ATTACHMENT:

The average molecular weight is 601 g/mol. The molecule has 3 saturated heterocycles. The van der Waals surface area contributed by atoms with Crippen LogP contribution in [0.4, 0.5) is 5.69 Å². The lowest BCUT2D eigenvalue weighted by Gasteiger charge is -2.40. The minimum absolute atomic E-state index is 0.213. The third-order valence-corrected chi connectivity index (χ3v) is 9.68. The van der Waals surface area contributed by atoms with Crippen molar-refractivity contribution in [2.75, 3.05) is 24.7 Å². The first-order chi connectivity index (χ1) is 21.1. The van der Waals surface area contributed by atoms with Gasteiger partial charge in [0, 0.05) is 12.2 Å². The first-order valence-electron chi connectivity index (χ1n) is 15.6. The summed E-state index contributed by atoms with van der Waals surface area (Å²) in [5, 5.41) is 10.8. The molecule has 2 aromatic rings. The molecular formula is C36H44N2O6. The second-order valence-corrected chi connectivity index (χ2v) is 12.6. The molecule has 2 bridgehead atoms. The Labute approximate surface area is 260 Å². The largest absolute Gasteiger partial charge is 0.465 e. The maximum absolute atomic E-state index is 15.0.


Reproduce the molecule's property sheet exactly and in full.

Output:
The average molecular weight is 601 g/mol. The molecule has 3 saturated heterocycles. The van der Waals surface area contributed by atoms with Crippen LogP contribution in [0.4, 0.5) is 5.69 Å². The lowest BCUT2D eigenvalue weighted by Gasteiger charge is -2.40. The minimum absolute atomic E-state index is 0.213. The third-order valence-corrected chi connectivity index (χ3v) is 9.68. The van der Waals surface area contributed by atoms with Crippen molar-refractivity contribution in [2.75, 3.05) is 24.7 Å². The first-order chi connectivity index (χ1) is 21.1. The van der Waals surface area contributed by atoms with Gasteiger partial charge in [0, 0.05) is 12.2 Å². The first-order valence-electron chi connectivity index (χ1n) is 15.6. The summed E-state index contributed by atoms with van der Waals surface area (Å²) in [5, 5.41) is 10.8. The molecule has 2 aromatic rings. The molecular formula is C36H44N2O6. The second-order valence-corrected chi connectivity index (χ2v) is 12.6. The molecule has 2 bridgehead atoms. The Labute approximate surface area is 260 Å². The largest absolute Gasteiger partial charge is 0.465 e. The maximum absolute atomic E-state index is 15.0.